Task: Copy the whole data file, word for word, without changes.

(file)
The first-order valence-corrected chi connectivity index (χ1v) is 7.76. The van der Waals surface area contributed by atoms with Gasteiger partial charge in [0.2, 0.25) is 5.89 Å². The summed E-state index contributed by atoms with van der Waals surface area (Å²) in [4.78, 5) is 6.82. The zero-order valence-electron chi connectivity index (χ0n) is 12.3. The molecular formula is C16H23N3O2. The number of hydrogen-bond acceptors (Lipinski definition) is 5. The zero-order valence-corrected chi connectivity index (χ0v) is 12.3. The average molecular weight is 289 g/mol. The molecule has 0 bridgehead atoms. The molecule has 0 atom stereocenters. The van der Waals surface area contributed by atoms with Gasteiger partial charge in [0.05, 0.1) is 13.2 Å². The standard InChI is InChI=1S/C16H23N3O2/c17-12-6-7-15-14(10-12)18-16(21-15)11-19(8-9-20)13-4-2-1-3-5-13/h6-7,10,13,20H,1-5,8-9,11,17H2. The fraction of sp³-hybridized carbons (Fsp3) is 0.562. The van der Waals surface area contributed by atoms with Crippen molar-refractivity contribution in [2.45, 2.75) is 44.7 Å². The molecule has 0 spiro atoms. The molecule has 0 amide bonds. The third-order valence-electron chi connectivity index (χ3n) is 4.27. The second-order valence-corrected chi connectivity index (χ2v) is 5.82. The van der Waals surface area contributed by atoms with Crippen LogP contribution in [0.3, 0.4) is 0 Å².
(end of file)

The first-order valence-corrected chi connectivity index (χ1v) is 7.76. The van der Waals surface area contributed by atoms with Gasteiger partial charge in [0.2, 0.25) is 5.89 Å². The summed E-state index contributed by atoms with van der Waals surface area (Å²) in [4.78, 5) is 6.82. The zero-order valence-electron chi connectivity index (χ0n) is 12.3. The molecular formula is C16H23N3O2. The number of hydrogen-bond acceptors (Lipinski definition) is 5. The zero-order valence-corrected chi connectivity index (χ0v) is 12.3. The average molecular weight is 289 g/mol. The molecule has 0 bridgehead atoms. The molecule has 0 atom stereocenters. The van der Waals surface area contributed by atoms with Gasteiger partial charge in [0.05, 0.1) is 13.2 Å². The standard InChI is InChI=1S/C16H23N3O2/c17-12-6-7-15-14(10-12)18-16(21-15)11-19(8-9-20)13-4-2-1-3-5-13/h6-7,10,13,20H,1-5,8-9,11,17H2. The fraction of sp³-hybridized carbons (Fsp3) is 0.562. The van der Waals surface area contributed by atoms with Crippen molar-refractivity contribution in [2.45, 2.75) is 44.7 Å². The molecule has 0 spiro atoms. The molecule has 0 amide bonds. The third-order valence-electron chi connectivity index (χ3n) is 4.27. The second-order valence-corrected chi connectivity index (χ2v) is 5.82. The van der Waals surface area contributed by atoms with Crippen LogP contribution in [0.3, 0.4) is 0 Å².